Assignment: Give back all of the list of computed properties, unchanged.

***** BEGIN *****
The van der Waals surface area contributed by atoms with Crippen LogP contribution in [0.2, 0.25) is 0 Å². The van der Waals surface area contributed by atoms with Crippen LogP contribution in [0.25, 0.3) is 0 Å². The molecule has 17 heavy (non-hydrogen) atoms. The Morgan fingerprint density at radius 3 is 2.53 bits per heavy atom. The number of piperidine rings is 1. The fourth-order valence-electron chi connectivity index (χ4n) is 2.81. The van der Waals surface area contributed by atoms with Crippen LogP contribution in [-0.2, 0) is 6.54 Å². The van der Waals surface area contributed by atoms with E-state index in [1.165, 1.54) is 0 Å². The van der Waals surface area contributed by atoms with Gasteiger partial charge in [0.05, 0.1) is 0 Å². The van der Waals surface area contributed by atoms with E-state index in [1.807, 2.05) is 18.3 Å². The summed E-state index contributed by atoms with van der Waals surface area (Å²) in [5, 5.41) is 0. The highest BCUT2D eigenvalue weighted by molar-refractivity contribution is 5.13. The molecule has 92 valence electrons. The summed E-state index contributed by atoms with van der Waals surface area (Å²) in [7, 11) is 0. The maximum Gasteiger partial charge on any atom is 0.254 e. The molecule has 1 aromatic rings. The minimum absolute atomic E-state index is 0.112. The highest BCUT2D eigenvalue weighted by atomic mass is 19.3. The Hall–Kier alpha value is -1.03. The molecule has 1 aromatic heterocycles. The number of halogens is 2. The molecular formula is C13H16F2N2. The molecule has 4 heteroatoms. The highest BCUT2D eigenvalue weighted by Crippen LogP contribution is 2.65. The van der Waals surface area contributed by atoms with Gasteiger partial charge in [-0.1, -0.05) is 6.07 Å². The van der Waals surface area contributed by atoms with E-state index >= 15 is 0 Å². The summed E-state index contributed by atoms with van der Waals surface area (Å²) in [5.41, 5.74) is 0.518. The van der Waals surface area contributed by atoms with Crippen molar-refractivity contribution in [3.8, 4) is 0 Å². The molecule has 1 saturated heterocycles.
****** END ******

The van der Waals surface area contributed by atoms with Crippen LogP contribution in [0.2, 0.25) is 0 Å². The van der Waals surface area contributed by atoms with Crippen LogP contribution in [0.25, 0.3) is 0 Å². The molecule has 17 heavy (non-hydrogen) atoms. The Morgan fingerprint density at radius 3 is 2.53 bits per heavy atom. The number of piperidine rings is 1. The fourth-order valence-electron chi connectivity index (χ4n) is 2.81. The van der Waals surface area contributed by atoms with Crippen LogP contribution in [-0.2, 0) is 6.54 Å². The van der Waals surface area contributed by atoms with E-state index in [1.165, 1.54) is 0 Å². The van der Waals surface area contributed by atoms with Gasteiger partial charge in [0.05, 0.1) is 0 Å². The van der Waals surface area contributed by atoms with E-state index in [1.807, 2.05) is 18.3 Å². The summed E-state index contributed by atoms with van der Waals surface area (Å²) in [5, 5.41) is 0. The highest BCUT2D eigenvalue weighted by molar-refractivity contribution is 5.13. The molecule has 92 valence electrons. The summed E-state index contributed by atoms with van der Waals surface area (Å²) in [7, 11) is 0. The maximum Gasteiger partial charge on any atom is 0.254 e. The molecule has 1 aromatic rings. The minimum absolute atomic E-state index is 0.112. The highest BCUT2D eigenvalue weighted by atomic mass is 19.3. The Hall–Kier alpha value is -1.03. The molecule has 1 aromatic heterocycles. The number of halogens is 2. The molecular formula is C13H16F2N2. The molecule has 4 heteroatoms. The highest BCUT2D eigenvalue weighted by Crippen LogP contribution is 2.65. The van der Waals surface area contributed by atoms with Gasteiger partial charge in [-0.1, -0.05) is 6.07 Å². The van der Waals surface area contributed by atoms with E-state index >= 15 is 0 Å². The summed E-state index contributed by atoms with van der Waals surface area (Å²) in [5.41, 5.74) is 0.518. The van der Waals surface area contributed by atoms with Crippen molar-refractivity contribution in [3.8, 4) is 0 Å². The molecule has 1 saturated heterocycles.